The journalism community at our fingertips - #PassItOn Social Media Live Chat
As a part of our crowdfunding effort PressPad brought together the journalism community to offer advice to young journalists who are starting out in the industry. Amy Lyall sums up our #PassItOn Twitter thread.
It’s 6 days until our crowdfunder ends – if we don’t reach the £15,000 target then we don’t get any of the money that has already been donated. We need this funding to help put on Season 2 of PressPad Remote, a resource which helped hundreds of budding journalists during lockdown. Please consider donating to not only help us but help the journalists of the future. Thank you! ❤️
As journalists, we are continually making connections, building relationships, absorbing people’s stories and then sharing them with our audiences. It is often said that progression is largely about who you know as reflected in the contacts you have access to.
However, journalism can be a particularly isolating field – especially for freelancers, and those who are underrepresented.
In a 2018 study by Epson, almost half of respondents admitted to finding freelancing ‘lonely’ and 46% said it was ‘isolating’. Working from home and the absence of an office social life led over 30% to say they missed office banter.
Worryingly, the study also uncovered implications for freelancers’ mental health, with a quarter of respondents having experienced frequent periods of depression.
During the peak of the pandemic, masses of workers and young people were forced to continue their day-to-day office duties from home. Adapting to the blurred lines between work and life is still posing challenges for so many of us.
In response to this, PressPad aimed to rally the journalism community through hosting the #PassItOn Social Media Live Chat. Last Friday, the 27th of November, we invited experienced journalists to flood the hashtag with love, advice, and insight to share with newbies in the media industry.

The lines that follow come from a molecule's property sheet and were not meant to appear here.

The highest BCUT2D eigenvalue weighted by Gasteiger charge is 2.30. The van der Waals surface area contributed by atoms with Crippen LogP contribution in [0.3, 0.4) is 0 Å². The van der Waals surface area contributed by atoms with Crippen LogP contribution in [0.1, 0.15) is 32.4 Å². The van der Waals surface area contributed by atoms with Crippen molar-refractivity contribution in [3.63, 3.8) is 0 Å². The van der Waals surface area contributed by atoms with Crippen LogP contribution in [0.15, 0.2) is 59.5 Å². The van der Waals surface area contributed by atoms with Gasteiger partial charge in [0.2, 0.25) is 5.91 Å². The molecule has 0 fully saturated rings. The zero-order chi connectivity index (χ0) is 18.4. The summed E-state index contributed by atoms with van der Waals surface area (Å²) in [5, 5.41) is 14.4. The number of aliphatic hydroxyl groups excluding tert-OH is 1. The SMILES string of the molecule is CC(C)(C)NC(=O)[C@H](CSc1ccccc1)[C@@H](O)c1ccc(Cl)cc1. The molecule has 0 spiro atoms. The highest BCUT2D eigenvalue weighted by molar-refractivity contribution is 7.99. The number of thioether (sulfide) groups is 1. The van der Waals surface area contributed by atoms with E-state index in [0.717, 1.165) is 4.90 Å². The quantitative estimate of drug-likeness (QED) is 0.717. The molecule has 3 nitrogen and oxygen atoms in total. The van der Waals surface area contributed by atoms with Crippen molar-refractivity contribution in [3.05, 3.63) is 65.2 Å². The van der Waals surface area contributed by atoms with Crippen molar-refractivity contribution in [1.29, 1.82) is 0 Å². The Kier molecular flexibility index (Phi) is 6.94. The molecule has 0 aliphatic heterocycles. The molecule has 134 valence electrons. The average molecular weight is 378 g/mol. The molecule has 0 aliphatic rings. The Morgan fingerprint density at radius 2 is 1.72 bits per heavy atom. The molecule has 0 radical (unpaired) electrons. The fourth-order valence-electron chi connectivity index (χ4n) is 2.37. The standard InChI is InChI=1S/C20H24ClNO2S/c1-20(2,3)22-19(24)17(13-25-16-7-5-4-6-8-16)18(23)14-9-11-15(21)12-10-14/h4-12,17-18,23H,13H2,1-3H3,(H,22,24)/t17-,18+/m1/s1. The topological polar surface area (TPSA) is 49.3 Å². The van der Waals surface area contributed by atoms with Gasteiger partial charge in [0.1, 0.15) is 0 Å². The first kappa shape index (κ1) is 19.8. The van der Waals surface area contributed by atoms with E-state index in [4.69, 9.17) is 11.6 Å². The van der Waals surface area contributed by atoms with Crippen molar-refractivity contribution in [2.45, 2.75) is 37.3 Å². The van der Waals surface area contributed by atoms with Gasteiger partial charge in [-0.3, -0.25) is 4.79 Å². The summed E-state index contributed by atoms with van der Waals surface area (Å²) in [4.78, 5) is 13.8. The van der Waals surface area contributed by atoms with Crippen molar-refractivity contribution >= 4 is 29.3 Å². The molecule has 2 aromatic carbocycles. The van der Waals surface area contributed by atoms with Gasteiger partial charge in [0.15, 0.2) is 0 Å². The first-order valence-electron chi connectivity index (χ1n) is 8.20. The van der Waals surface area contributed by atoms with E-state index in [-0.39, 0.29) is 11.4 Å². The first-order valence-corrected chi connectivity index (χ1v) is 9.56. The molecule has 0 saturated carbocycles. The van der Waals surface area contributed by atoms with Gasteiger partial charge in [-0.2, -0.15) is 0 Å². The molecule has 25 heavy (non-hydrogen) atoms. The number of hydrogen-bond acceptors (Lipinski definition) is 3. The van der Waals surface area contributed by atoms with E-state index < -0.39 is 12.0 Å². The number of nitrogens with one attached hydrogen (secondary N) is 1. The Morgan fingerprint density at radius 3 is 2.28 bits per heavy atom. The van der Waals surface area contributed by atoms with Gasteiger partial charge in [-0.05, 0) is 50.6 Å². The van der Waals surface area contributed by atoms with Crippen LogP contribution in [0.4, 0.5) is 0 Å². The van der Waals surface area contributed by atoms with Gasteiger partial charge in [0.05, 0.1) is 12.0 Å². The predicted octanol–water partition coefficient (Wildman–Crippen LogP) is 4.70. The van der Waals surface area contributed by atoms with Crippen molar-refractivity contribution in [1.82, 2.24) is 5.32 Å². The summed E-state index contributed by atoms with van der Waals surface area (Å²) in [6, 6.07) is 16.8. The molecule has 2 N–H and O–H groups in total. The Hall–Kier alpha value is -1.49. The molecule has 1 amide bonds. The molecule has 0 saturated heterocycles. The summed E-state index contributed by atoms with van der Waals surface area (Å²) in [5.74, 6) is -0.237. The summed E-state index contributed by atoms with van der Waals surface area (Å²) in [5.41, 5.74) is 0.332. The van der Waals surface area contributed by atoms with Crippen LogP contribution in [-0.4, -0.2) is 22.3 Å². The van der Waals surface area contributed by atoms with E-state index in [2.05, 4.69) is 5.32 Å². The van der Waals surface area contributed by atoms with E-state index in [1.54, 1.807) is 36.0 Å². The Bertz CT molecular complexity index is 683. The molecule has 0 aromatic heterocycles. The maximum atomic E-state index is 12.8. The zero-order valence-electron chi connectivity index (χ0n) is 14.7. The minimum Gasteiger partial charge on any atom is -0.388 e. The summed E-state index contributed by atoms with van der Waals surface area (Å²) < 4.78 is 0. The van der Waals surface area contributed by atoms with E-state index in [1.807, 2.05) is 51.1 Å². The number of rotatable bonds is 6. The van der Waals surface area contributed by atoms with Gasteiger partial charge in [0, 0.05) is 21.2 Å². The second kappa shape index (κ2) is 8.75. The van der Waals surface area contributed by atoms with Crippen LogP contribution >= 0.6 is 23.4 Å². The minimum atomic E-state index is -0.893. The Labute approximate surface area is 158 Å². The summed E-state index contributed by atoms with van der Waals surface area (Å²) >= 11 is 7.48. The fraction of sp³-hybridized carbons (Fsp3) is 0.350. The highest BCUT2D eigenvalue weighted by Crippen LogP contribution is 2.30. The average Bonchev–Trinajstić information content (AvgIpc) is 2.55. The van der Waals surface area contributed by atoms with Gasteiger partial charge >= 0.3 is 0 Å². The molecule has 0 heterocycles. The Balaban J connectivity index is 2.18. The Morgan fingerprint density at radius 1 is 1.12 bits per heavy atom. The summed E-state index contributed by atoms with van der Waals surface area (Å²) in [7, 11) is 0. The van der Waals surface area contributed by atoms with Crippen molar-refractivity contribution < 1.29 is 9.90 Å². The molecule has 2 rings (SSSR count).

As a twenty-year-old journalism student, I found the event to be a gold mine of media tips and tricks. It was lovely to see so many media pros coming together to share their experiences in support of fellow journalists.
Scrolling through the threads and comments on PressPad’s timeline reminded me that as young journalists, we all have the means to forge connections and feel part of a community – it is literally at our fingertips.
Here, I share some of the tweets that I found most interesting and relatable! If you are ever seeking guidance, inspiration or contacts for your journalism work – this list is a pretty good place to start!
Bring on the prompts!
First, we asked journalists for the best piece of advice they could share with youngsters in the media community…
Give all stories big/small the same level of passion, make yourself invaluable to editors & always be polite, prompt with deadlines & receptive to edits. Ask questions if you're not clear on anything - you won't be penalised and better than filing something off the mark #PassItOn— Harriet Hall (@Harri_Grace) November 27, 2020
Happy to support @PressPadUK #PassItOn efforts. My advice to new journalists: Have fun, enjoy the job. You get paid to right wrongs and fight injustice. But never forget the responsibility that comes with telling people's stories. Talk to them, hear them, treat them properly.— Shaun Lintern (@ShaunLintern) November 27, 2020